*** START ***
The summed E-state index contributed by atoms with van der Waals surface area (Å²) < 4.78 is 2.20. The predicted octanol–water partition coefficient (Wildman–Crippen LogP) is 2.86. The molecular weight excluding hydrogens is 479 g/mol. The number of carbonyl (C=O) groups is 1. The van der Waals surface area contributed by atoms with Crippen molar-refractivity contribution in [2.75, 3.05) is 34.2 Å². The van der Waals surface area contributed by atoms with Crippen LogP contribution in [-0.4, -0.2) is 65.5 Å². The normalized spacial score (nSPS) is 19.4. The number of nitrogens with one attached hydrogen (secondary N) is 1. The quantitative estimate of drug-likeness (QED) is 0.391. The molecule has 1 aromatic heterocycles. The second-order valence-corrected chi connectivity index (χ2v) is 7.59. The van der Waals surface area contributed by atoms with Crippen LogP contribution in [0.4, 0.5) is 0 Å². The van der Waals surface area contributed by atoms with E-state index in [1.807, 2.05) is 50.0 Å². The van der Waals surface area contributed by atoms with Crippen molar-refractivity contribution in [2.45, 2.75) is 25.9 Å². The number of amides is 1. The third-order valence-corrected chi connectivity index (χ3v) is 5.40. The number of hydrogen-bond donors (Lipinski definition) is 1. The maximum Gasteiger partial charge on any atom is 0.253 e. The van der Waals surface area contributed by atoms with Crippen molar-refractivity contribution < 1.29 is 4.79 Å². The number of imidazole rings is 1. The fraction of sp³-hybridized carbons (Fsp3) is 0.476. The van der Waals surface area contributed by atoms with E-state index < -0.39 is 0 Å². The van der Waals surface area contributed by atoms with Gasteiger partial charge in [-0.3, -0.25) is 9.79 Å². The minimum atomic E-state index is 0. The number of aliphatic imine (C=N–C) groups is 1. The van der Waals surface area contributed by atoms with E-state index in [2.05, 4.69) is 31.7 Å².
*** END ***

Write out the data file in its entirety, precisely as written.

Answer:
The summed E-state index contributed by atoms with van der Waals surface area (Å²) < 4.78 is 2.20. The predicted octanol–water partition coefficient (Wildman–Crippen LogP) is 2.86. The molecular weight excluding hydrogens is 479 g/mol. The number of carbonyl (C=O) groups is 1. The van der Waals surface area contributed by atoms with Crippen molar-refractivity contribution in [2.75, 3.05) is 34.2 Å². The van der Waals surface area contributed by atoms with Crippen LogP contribution in [-0.4, -0.2) is 65.5 Å². The normalized spacial score (nSPS) is 19.4. The number of nitrogens with one attached hydrogen (secondary N) is 1. The quantitative estimate of drug-likeness (QED) is 0.391. The molecule has 1 aromatic heterocycles. The second-order valence-corrected chi connectivity index (χ2v) is 7.59. The van der Waals surface area contributed by atoms with Crippen LogP contribution in [0.4, 0.5) is 0 Å². The van der Waals surface area contributed by atoms with E-state index in [1.807, 2.05) is 50.0 Å². The van der Waals surface area contributed by atoms with Crippen molar-refractivity contribution in [2.45, 2.75) is 25.9 Å². The number of amides is 1. The third-order valence-corrected chi connectivity index (χ3v) is 5.40. The number of hydrogen-bond donors (Lipinski definition) is 1. The maximum Gasteiger partial charge on any atom is 0.253 e. The van der Waals surface area contributed by atoms with Crippen molar-refractivity contribution < 1.29 is 4.79 Å². The number of imidazole rings is 1. The fraction of sp³-hybridized carbons (Fsp3) is 0.476. The van der Waals surface area contributed by atoms with E-state index < -0.39 is 0 Å². The van der Waals surface area contributed by atoms with Gasteiger partial charge in [-0.3, -0.25) is 9.79 Å². The minimum atomic E-state index is 0. The number of aliphatic imine (C=N–C) groups is 1. The van der Waals surface area contributed by atoms with E-state index in [2.05, 4.69) is 31.7 Å².